It becomes apparent within hours of coming into contact with a sick person that they take in that they are dealing with something very deadly and lethal. It is some kind of speeded up virus that only takes no more than 2 days to kill you once you get it in your system.


    Amanda is the only survivor out of 8 who had gone down there to help. She is not delivered home, but to a secret military base where they lock her up in a contained room and they wear biohazard suits.


    Her family has been left with the impression that she did not make it and she keeps asking to call them but is stalled every time. She thinks she is getting out once the tests come back negative but one man wants to introduce her back to the virus to see what will happen.


    No one but Amanda has figured out that she has been changed in some ways. She has abilities she did not have before and they can either make her a threat to other nations trying to harm Americans or she may be forced to defend herself against the very people she calls her own.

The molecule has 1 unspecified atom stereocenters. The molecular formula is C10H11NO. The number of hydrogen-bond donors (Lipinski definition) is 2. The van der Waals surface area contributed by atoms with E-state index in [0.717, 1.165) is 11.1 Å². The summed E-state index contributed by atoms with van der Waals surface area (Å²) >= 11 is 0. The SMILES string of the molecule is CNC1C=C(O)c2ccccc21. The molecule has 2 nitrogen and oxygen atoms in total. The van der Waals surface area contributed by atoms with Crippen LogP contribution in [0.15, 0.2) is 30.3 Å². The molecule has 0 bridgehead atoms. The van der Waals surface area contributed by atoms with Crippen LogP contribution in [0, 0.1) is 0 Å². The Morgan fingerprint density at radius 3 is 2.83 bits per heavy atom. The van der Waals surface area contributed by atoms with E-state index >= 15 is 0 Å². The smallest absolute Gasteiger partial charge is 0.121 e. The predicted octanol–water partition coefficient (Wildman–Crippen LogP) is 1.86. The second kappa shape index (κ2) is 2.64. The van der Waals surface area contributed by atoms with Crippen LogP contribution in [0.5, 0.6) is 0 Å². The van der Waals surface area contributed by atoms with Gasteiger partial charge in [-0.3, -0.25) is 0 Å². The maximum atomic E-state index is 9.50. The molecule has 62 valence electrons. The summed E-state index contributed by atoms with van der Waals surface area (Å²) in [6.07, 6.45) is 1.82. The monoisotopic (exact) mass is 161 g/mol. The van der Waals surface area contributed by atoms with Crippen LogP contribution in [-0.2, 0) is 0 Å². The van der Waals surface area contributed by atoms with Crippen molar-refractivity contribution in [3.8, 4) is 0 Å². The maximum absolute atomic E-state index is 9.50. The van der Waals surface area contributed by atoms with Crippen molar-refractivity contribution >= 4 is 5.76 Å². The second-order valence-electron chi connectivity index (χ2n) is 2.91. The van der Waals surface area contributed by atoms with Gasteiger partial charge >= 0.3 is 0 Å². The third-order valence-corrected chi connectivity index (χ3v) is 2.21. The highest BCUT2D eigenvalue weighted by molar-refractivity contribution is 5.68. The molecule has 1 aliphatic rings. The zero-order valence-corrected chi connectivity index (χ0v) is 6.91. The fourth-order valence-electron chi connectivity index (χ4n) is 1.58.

What will she do? Read the book and find out! It really is awesome. Now I definitely have to read the first book!


    Happy Reading!

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  • Posted January 11, 2013

    Since this is a prequel, wondered if I could read it without the

    Since this is a prequel, wondered if I could read it without the other, and I could. It makes perfect sense without Hybrid. The story follows a widow who tries to get her life back together and joins the Red Cross. The story also follows for a brief time a terrorist working in a desert bio lab. The widow Amanda is sent to a Honduras hot spot with her team and watches everybody contract the virus and die. Somehow she survives and is kept in a secret facility for three months. While it is a good story up to this point, things really heat up once she gets out. Have to admit, Amanda is a lot more fun once she starts trying to figure out how to live with the virus. Highly recommended. Received free copy for review.

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  • Posted January 8, 2013

    Amanda's Story is a prequel to Hybrid by Brian O'Grady.  I did n